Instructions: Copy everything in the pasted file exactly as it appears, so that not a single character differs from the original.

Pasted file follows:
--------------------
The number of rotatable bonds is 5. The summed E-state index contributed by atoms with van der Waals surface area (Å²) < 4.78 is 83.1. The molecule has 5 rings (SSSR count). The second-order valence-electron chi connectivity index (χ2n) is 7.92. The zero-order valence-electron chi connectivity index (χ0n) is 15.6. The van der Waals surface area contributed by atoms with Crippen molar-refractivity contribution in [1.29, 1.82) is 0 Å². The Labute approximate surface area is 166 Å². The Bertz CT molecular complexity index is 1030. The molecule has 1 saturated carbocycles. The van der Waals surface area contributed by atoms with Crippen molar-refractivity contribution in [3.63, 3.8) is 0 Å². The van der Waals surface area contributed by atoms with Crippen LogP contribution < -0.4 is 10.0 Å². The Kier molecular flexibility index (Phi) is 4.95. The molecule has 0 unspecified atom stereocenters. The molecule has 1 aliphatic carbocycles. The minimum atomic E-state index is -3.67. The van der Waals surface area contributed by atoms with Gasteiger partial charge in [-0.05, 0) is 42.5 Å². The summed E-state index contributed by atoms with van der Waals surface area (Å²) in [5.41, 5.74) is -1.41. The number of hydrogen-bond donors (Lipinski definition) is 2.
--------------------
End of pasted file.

The number of rotatable bonds is 5. The summed E-state index contributed by atoms with van der Waals surface area (Å²) < 4.78 is 83.1. The molecule has 5 rings (SSSR count). The second-order valence-electron chi connectivity index (χ2n) is 7.92. The zero-order valence-electron chi connectivity index (χ0n) is 15.6. The van der Waals surface area contributed by atoms with Crippen molar-refractivity contribution in [1.29, 1.82) is 0 Å². The Labute approximate surface area is 166 Å². The Bertz CT molecular complexity index is 1030. The molecule has 1 saturated carbocycles. The van der Waals surface area contributed by atoms with Crippen molar-refractivity contribution in [3.63, 3.8) is 0 Å². The van der Waals surface area contributed by atoms with Crippen LogP contribution < -0.4 is 10.0 Å². The Kier molecular flexibility index (Phi) is 4.95. The molecule has 0 unspecified atom stereocenters. The molecule has 1 aliphatic carbocycles. The minimum atomic E-state index is -3.67. The van der Waals surface area contributed by atoms with Gasteiger partial charge in [-0.05, 0) is 42.5 Å². The summed E-state index contributed by atoms with van der Waals surface area (Å²) in [5.41, 5.74) is -1.41. The number of hydrogen-bond donors (Lipinski definition) is 2.